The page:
Additional Transparent Page Sharing management capabilities and new default settings (2097593)
This article documents the additional Transparent Page Sharing (TPS) management capabilities that are introduced in the following releases:
• ESXi 5.0 Patch ESXi500-201502001, released on February 26, 2015, see the VMware ESXi 5.0, Patch Release ESXi500-201502001 (2101910) for details.
• ESXi 5.1 Update 3 released on December 4, 2014, see the VMware ESXi 5.1 Update 3 Release Notes for details.
• ESXi 5.5, Patch ESXi550-201501001, released on January 27, 2015, see the VMware ESXi 5.5, Patch Release ESXi550-201501001 (2099265) for details.
• ESXi 6.0
(See the Frequently Asked Questions section below for the additional Transparent Page Sharing (TPS) management capabilities introduced in earlier ESXi patch releases)
This KB also explains the concept of salting and the corresponding configuration options.
Please refer to Security considerations and disallowing inter-Virtual Machine Transparent Page Sharing (2080735) KB for the background on the changes to the default TPS setting in the ESXi Update releases listed above. These changes are related to recent academic research that leverages Transparent Page Sharing (TPS) to gain unauthorized access to data under certain highly controlled conditions.
The concept of salting has been introduced to help address concerns system administrators may have over the security implications of TPS as described in KB Security considerations and disallowing inter-Virtual Machine Transparent Page Sharing (2080735). Salting is used to allow more granular management of the virtual machines participating in TPS than was previously possible. As per the original TPS implementation, multiple virtual machines could share pages when the contents of the pages were same. With the new salting settings, the virtual machines can share pages only if the salt value and contents of the pages are identical. A new host config option Mem.ShareForceSalting is introduced to enable or disable salting.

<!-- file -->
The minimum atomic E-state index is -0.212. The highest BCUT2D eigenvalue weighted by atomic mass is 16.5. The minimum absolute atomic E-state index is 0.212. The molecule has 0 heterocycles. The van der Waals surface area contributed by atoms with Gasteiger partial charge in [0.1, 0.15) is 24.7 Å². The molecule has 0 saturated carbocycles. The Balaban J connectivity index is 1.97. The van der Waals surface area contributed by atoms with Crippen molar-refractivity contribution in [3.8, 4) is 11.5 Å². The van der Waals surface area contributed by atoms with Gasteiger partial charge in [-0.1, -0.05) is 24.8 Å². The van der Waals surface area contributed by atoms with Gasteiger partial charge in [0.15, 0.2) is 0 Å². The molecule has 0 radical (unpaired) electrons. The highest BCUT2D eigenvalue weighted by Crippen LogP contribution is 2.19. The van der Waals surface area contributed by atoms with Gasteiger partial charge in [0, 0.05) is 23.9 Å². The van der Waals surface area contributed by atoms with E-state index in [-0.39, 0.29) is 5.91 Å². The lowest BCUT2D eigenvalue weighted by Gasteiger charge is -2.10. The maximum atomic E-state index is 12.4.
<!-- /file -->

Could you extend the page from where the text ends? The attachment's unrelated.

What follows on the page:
By default, salting is enabled after the ESXi update releases mentioned above are deployed, (Mem.ShareForceSalting=2) and each virtual machine has a different salt. This means page sharing does not occur across the virtual machines (inter-VM TPS) and only happens inside a virtual machine (intra VM).
When salting is enabled (Mem.ShareForceSalting=1 or 2) in order to share a page between two virtual machines both salt and the content of the page must be same. A salt value is a configurable vmx option for each virtual machine. You can manually specify the salt values in the virtual machine's vmx file with the new vmx option sched.mem.pshare.salt. If this option is not present in the virtual machine's vmx file, then the value of vc.uuid vmx option is taken as the default value. Since the vc.uuid is unique to each virtual machine, by default TPS happens only among the pages belonging to a particular virtual machine (Intra-VM).
If a group of virtual machines are considered trustworthy, it is possible to share pages among them by setting a common salt value for all those virtual machines (inter-VM).
The following table shows how different settings for TPS are used together to effect how TPS operates for individual virtual machines:
Mem. ShareForceSalting (host setting)
sched.mem.pshare.salt (per VM setting)
vc.uuid (per VM setting)
Salt value of VM
TPS between VMs (Inter-VM)